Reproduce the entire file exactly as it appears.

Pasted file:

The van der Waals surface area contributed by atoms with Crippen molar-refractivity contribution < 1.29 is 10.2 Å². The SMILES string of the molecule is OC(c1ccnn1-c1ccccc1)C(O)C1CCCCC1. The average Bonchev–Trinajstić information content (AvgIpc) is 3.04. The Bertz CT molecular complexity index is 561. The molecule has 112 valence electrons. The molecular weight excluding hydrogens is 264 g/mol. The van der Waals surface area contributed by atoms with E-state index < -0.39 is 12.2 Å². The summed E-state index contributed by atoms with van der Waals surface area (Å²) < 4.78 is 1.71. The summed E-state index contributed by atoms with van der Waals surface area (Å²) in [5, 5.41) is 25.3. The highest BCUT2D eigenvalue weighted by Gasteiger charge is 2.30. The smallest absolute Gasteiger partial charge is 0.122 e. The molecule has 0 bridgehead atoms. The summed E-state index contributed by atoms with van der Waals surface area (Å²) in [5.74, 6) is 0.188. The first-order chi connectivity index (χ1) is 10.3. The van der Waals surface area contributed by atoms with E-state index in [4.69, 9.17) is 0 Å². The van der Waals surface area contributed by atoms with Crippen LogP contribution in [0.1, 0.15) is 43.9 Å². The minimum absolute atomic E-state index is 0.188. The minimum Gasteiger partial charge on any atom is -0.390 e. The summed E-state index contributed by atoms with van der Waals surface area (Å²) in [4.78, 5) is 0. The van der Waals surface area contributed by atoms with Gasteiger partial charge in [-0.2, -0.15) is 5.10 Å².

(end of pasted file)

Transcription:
The van der Waals surface area contributed by atoms with Crippen molar-refractivity contribution < 1.29 is 10.2 Å². The SMILES string of the molecule is OC(c1ccnn1-c1ccccc1)C(O)C1CCCCC1. The average Bonchev–Trinajstić information content (AvgIpc) is 3.04. The Bertz CT molecular complexity index is 561. The molecule has 112 valence electrons. The molecular weight excluding hydrogens is 264 g/mol. The van der Waals surface area contributed by atoms with E-state index < -0.39 is 12.2 Å². The summed E-state index contributed by atoms with van der Waals surface area (Å²) < 4.78 is 1.71. The summed E-state index contributed by atoms with van der Waals surface area (Å²) in [5, 5.41) is 25.3. The highest BCUT2D eigenvalue weighted by Gasteiger charge is 2.30. The smallest absolute Gasteiger partial charge is 0.122 e. The molecule has 0 bridgehead atoms. The summed E-state index contributed by atoms with van der Waals surface area (Å²) in [5.74, 6) is 0.188. The first-order chi connectivity index (χ1) is 10.3. The van der Waals surface area contributed by atoms with E-state index in [4.69, 9.17) is 0 Å². The van der Waals surface area contributed by atoms with Crippen LogP contribution in [0.1, 0.15) is 43.9 Å². The minimum absolute atomic E-state index is 0.188. The minimum Gasteiger partial charge on any atom is -0.390 e. The summed E-state index contributed by atoms with van der Waals surface area (Å²) in [4.78, 5) is 0. The van der Waals surface area contributed by atoms with Gasteiger partial charge in [-0.2, -0.15) is 5.10 Å².